Hard line on legal aid for library battles

Hard line on legal aid for library battles

Campaigners seeking legal aid to pursue judicial review claims against local library closures are being asked for "community contributions" of over 50% of costs by the Legal Services Commission (LSC).

Isle of Wight campaigners said they had been advised that they needed to raise £15,000 to pursue their claim against closures; Brent is seeking £30,000. Lawyers acting in the Gloucestershire and Somerset cases said they were still "seeking to agree a suitable level" of contribution.

A spokesperson for the LSC said it was quite usual to ask for a contribution in such cases, because while the action may be taken by one claimant eligible for legal aid, it could potentially benefit a whole community. The spokesperson denied that the LSC sets the level of contribution required, but said it looks to be "the minority funder" of the legal action.

Lewisham resident James Holland said being told the community would have to stump up funds had stopped him from starting a claim over New Cross library, due to close tomorrow (28th May). "It wasn't realistic to raise the money because the closure is on Saturday," he said. "They didn't say an amount, but it costs even to put a claim in—and New Cross is not a wealthy area."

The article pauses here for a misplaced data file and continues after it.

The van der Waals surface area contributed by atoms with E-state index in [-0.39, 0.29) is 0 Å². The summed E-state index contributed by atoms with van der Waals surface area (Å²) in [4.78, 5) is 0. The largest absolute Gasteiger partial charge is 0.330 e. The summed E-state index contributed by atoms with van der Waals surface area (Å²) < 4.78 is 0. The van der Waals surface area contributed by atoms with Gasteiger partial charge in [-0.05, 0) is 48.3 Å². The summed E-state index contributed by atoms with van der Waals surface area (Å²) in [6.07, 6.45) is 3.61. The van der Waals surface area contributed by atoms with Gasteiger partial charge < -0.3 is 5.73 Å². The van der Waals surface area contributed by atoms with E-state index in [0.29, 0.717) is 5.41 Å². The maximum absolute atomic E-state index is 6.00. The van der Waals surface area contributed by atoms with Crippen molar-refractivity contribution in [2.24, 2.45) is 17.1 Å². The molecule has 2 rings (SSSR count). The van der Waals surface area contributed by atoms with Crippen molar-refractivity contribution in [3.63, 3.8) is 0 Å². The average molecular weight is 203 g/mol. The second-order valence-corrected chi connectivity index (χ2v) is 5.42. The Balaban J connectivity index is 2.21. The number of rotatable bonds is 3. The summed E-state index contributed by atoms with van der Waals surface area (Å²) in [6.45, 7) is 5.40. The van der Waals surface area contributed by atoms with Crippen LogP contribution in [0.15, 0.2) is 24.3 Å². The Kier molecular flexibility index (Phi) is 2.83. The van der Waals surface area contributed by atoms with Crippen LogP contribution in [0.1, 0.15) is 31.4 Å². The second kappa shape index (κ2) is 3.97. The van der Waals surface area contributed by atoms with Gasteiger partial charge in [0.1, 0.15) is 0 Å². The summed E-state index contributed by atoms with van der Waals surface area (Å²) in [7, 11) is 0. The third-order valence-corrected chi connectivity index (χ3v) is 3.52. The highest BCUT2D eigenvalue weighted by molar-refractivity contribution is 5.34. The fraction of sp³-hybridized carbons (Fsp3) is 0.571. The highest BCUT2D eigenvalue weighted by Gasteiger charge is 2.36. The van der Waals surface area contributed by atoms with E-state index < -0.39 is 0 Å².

In the Isle of Wight, resident Dave Quigley said legal aid claimants were appealing against having to contribute £15,000. "We were told [by the LSC] that the island was an affluent area," he said. "This is not true. We are an unemployment blackspot, and in the areas where the five libraries are closing at least 75% of the population are children, pensioners or on income support."

Solicitor Daniel Carey of Public Interest Lawyers said the LSC had been taking a hard line but also had its own "resource problems". He said: "The LSC's reasoning is that substantial numbers of county residents will benefit from the case, so they should contribute their own funds.  Obviously, when these people are already taxpayers who contribute to legal aid, and when the cases themselves challenge community-run initiatives, this is very hard to swallow. But it becomes an even bigger problem if the level of contribution the LSC expects renders a case impossible to run."